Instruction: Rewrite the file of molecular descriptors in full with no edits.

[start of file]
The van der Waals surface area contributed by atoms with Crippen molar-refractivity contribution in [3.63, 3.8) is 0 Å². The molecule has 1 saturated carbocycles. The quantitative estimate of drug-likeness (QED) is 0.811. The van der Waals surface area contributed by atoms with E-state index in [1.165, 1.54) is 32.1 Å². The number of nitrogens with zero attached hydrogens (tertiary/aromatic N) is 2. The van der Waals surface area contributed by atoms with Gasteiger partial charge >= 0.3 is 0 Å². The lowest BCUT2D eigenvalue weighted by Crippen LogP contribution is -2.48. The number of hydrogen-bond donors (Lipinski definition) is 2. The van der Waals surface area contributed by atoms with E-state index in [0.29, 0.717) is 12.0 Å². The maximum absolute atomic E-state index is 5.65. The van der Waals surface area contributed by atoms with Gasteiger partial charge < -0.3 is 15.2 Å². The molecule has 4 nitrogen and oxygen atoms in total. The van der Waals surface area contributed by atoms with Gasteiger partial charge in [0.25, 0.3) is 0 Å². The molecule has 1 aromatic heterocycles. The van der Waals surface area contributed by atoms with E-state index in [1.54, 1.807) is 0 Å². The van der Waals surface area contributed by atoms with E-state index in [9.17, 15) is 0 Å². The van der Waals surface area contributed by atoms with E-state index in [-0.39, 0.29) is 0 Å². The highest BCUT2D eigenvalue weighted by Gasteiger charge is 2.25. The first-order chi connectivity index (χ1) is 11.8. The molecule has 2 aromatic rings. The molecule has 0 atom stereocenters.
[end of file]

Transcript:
The van der Waals surface area contributed by atoms with Crippen molar-refractivity contribution in [3.63, 3.8) is 0 Å². The molecule has 1 saturated carbocycles. The quantitative estimate of drug-likeness (QED) is 0.811. The van der Waals surface area contributed by atoms with E-state index in [1.165, 1.54) is 32.1 Å². The number of nitrogens with zero attached hydrogens (tertiary/aromatic N) is 2. The van der Waals surface area contributed by atoms with Gasteiger partial charge >= 0.3 is 0 Å². The lowest BCUT2D eigenvalue weighted by Crippen LogP contribution is -2.48. The number of hydrogen-bond donors (Lipinski definition) is 2. The van der Waals surface area contributed by atoms with E-state index in [0.29, 0.717) is 12.0 Å². The maximum absolute atomic E-state index is 5.65. The van der Waals surface area contributed by atoms with Gasteiger partial charge < -0.3 is 15.2 Å². The molecule has 4 nitrogen and oxygen atoms in total. The van der Waals surface area contributed by atoms with Gasteiger partial charge in [0.25, 0.3) is 0 Å². The molecule has 1 aromatic heterocycles. The van der Waals surface area contributed by atoms with E-state index in [1.54, 1.807) is 0 Å². The van der Waals surface area contributed by atoms with E-state index in [9.17, 15) is 0 Å². The van der Waals surface area contributed by atoms with E-state index in [-0.39, 0.29) is 0 Å². The highest BCUT2D eigenvalue weighted by Gasteiger charge is 2.25. The first-order chi connectivity index (χ1) is 11.8. The molecule has 2 aromatic rings. The molecule has 0 atom stereocenters.